Created by James L. Brooks and Allan Burns, the series excels because it has a simple formula of great writing brought to life by great acting.
The fifth season of The Mary Tyler Moore Show continues the funny exploits of Mary Richards (Mary Tyler Moore) and her WJM coworkers, the main trio being gruff but lovable news producer Lou Grant (Ed Asner); wisecracking writer Murray Slaughter (Gavin MacLeod); and dopey, self-absorbed news anchor Ted Baxter (Ted Knight). Other recurring characters are Ted’s girlfriend Georgette (Georgia Engel), a Gracie Allen-type character, and man-hungry TV host Sue Ann Nivens (Betty White). Mary’s friend and neighbor Rhoda (Valerie Harper) is no longer around because she was spun-off into her own series and landlord Phyllis (Cloris Leachman) would leave after
Over 60 years old, the shows remain funny and timeless thanks to the writing and the cast. And yet, I find the Superstar Special DVD to be an odd release.
Following its airing on May 20, 2016, the I Love Lucy Superstar Special #2, which aired colorized versions of the first two episodes of Season Five, "Lucy Visits Grauman's" (original airdate 10/3/55) and "Lucy and John Wayne" (original airdate 10/10/55), comes to DVD. The special can viewed in its entirety as can the individual episodes, which are available colorized or in black and white versions and in their original broadcast length. During their stay in Hollywood, which began in the previous season, Lucy got into many star-studded misadventures. "Lucy Visits Grauman's" finds Ricky (Desi Arnaz) ready to head back to
Heeeeeeere's a lot of Johnny, a little Jerry, and, well...the good, the bad, and yada yada yada.
It’s great that Time Life is finding new ways to market The Tonight Show Starring Johnny Carson by releasing the new series Johnny and Friends. The first installment to hit retail shelves on January 10, 2017 features Jerry Seinfeld. Unfortunately, it’s too little too late. With The Tonight Show Starring Johnny Carson running nightly on Antenna TV and Time Life making virtually everything “Johnny” available, it’s not too surprising that the average consumer might expect a bit more here than simply three episodes featuring appearances by Jerry Seinfeld. Perhaps you could have given us some bonus features. Some commentary by
Time Life has released The Tonight Show Starring Johnny Carson: The Vault Series comes available as a single disc release (2 shows), a 3-disc collector's set (6 shows + nearly an hour of bonus features), a 6-disc collector's set (12 shows + two hours of exclusive extras) and a 12-disc deluxe edition collector's set (24 shows + over 4 hours of exclusive extras). The 6-disc set was made available for review and appears to be the back half of the 12-disc set, as they are labeled Disc 7 through 12. Disc 7 is entitled “Streak Week from March 1974”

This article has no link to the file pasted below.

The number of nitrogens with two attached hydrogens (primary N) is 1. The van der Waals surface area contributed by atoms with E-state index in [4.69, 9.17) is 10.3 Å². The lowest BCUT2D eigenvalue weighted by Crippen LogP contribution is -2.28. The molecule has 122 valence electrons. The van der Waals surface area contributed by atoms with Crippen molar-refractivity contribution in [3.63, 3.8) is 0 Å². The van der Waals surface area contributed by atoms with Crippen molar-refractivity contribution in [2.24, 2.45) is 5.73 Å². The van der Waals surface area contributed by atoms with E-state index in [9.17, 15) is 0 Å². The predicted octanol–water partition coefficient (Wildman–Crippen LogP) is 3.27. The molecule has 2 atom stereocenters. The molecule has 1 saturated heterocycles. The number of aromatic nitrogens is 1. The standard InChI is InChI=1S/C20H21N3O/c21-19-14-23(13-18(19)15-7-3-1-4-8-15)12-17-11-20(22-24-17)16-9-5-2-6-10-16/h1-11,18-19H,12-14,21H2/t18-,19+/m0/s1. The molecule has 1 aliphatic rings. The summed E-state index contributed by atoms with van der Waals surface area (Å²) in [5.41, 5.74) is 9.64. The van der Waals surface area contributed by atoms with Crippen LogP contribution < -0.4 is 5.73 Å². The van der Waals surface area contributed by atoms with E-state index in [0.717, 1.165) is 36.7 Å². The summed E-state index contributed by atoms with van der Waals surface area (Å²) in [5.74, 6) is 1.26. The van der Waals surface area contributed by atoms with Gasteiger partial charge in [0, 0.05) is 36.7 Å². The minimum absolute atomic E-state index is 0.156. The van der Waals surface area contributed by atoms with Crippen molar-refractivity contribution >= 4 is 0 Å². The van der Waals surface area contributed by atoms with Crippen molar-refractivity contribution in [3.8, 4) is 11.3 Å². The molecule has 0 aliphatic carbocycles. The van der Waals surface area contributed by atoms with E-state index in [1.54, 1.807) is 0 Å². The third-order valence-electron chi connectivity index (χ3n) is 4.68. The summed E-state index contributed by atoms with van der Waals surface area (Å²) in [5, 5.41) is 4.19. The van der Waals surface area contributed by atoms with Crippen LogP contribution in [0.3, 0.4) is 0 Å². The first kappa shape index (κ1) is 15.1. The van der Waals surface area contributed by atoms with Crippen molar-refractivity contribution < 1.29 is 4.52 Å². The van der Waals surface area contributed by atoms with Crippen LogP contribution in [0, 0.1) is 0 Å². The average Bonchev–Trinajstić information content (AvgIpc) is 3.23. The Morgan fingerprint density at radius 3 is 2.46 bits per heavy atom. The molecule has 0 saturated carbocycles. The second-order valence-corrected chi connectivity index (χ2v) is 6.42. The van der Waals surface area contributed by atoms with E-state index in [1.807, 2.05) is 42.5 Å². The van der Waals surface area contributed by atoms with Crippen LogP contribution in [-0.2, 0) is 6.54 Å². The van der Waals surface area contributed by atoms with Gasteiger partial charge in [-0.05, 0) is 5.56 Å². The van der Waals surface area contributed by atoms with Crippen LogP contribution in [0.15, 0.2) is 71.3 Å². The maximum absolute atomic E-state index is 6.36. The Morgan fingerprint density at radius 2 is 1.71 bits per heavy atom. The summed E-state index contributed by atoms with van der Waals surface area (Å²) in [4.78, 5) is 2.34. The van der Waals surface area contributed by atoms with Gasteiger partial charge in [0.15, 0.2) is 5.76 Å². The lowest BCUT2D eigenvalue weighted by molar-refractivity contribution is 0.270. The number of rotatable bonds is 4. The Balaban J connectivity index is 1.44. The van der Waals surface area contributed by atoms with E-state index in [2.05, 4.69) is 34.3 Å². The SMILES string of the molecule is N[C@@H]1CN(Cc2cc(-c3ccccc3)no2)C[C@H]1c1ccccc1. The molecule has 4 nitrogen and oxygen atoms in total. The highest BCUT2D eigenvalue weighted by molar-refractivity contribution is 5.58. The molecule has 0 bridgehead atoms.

How many shows do their top-11 lists share?
In which Shawn and Kim take a look back at the brilliant storytelling shows from 2016. Shawn: If T&A is good at one thing, it's recognizing good and bad TV. Sometimes, those two things are all wrapped into one show. The end of the year is when I usually finish clearing out the DVR and assessing what shows will stay on the list and which ones need to be deleted to make room to try some new things. This is the Golden Age of television. It's probably more likely to call it the Golden Age of the Serial Story. The
An impressive miniseries that sheds light on a significant event in American history.
FX's true-crime anthology television series American Crime Story has set a high standard for its duration because its first season, The People v. O.J. Simpson, was critically acclaimed and won nine Emmy Awards including three for acting, one for writing, and for Outstanding Limited Series. Based on Jeffrey Toobin's book, The Run of His Life: The People v. O. J. Simpson (1997), the TV series takes viewers behind the scenes during one of the most notable trials of the twentieth century, though what is factual and what has dramatized is not made clear. The series opens with news footage of
An engrossing and thoughtfully revealing portrait of an American cinema master.
The great Sidney Lumet (1924-2011) was an American original, a genius storyteller, and a quintessential New York filmmaker whose versatile gifts created some of the greatest films ever made, including 12 Angry Men, Serpico, Dog Day Afternoon, and Network among others. However, as amazing as he was, he is still highly underrated in film circles today. Award-winning filmmaker Nancy Buirski's enlightening documentary, By Sidney Lumet, gives viewers a chance to see the master himself in a new light, a light that should continue to shine over film history. This portrait with Lumet himself, which was filmed three years before his